Price comparison site Idealo.co.uk has revealed that disk drive prices were rising by more than 5 per cent a day in the aftermath of the crisis in Thailand that sent supply chains into a tailspin.
The worst flooding in the country for more than half a century led to panic buying in the channel and subsequent accusations that vendors, distributors and resellers are profiteering on the back of the disaster.
Idealo.co.uk, which runs price-comparison portals, has tracked developments on its British, French and German pages, using the 10 best selling hard drives as the benchmark.
It claims that from the start of October to mid-November, the lowest average unit prices (AUPs) rocketed 151 per cent.
"The average price on 1 October lay at a slightly below average £43,29. By November 14, however, the average lowest price had increased to £109,78," Idealo told El Reg.
"The greatest price velocity occurred between October 18 and November 14, when prices increased at an average rate of 5.4 per cent per day," it added.
Drive shortages are expected to last throughout the year, according to Seagate boss Stephen Luczo, and WD – which has since worked with Thai navy divers in an effort to salvage equipment – says resuming production will be a multi-quarter challenge.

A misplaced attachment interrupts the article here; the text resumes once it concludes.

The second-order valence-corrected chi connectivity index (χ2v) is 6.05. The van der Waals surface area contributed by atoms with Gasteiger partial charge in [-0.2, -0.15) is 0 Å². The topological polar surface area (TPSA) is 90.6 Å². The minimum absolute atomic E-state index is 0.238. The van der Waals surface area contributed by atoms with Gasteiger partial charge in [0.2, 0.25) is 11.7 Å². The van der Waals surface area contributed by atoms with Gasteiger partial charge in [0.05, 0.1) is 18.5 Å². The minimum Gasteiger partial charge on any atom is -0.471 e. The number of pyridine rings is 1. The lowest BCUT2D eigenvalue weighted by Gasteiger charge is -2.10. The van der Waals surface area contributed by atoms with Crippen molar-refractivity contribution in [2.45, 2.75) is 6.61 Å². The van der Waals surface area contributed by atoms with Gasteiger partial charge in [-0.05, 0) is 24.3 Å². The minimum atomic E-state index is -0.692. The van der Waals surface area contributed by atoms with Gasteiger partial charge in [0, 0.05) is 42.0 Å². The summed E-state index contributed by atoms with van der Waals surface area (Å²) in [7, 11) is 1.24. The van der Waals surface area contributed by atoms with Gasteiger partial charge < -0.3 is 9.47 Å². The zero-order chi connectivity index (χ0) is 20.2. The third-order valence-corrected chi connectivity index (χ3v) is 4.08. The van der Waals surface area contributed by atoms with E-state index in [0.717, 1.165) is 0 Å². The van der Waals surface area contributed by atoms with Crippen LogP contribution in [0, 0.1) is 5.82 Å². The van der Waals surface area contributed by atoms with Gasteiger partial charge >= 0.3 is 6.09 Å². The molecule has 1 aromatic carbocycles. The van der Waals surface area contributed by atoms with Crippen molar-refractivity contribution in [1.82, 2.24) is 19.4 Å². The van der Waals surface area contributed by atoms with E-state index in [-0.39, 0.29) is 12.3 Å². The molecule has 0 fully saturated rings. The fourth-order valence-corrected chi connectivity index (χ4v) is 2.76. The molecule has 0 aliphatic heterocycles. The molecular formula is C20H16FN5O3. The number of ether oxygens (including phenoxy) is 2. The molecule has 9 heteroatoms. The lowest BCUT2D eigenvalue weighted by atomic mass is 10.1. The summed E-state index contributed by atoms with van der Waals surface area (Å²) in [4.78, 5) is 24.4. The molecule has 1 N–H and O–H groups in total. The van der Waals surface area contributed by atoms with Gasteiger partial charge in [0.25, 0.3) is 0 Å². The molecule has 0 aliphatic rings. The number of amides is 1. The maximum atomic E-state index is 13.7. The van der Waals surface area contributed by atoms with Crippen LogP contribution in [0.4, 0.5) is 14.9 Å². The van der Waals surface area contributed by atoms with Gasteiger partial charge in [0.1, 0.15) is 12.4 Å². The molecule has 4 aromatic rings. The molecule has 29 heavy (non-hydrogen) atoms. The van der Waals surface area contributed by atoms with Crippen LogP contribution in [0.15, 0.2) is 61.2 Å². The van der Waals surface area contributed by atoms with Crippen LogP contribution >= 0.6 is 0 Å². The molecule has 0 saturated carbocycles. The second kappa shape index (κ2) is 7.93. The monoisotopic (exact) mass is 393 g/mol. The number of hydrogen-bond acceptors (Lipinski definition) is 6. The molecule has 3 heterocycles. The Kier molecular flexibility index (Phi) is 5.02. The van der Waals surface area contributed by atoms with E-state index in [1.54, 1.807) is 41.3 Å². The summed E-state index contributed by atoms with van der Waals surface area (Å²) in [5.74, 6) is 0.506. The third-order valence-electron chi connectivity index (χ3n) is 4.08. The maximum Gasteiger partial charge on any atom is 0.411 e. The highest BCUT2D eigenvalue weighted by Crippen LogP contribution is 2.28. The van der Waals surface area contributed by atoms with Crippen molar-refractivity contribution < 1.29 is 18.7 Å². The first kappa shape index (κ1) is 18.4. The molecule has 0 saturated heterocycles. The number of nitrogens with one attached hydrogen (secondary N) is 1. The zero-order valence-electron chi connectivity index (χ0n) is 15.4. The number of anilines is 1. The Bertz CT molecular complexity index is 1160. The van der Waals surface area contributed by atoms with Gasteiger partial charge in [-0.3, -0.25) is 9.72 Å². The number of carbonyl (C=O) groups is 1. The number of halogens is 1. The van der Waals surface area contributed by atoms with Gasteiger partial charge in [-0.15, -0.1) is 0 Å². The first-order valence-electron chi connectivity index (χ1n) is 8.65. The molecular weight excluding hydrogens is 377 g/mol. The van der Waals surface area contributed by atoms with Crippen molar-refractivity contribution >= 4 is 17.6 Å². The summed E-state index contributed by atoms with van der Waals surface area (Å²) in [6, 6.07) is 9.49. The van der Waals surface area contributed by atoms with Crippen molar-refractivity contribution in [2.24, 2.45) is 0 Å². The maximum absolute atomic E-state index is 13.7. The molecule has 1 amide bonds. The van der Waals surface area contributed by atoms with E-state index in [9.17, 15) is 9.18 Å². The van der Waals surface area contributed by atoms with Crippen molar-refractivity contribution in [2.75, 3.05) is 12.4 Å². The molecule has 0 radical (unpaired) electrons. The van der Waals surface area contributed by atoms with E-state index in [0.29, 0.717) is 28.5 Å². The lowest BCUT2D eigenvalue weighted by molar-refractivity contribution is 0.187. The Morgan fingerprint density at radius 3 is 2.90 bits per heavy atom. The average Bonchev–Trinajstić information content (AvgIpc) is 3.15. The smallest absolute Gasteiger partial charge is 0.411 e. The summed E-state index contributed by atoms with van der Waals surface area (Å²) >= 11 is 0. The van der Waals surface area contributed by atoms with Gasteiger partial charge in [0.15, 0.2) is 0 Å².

This is disaster of epic proportions, though some end users do view the price rises with cynicism amid concerns that distributors and etailers are using the shortages to dust off ageing kit sat in a warehouse and clear it for a better-than-expected return.
"Consumers are being fleeced by the 'shortage'. This is why consumers do not believe the prices will keep increasing when they can't trust the reasons that this is happening now," said a source.
The simple laws of economics – supply and demand – dictate that prices will rise in times of scarcity but clearly some resellers need to convince customers that movements are legit. Others will profiteer and sadly tarnish the channel. ®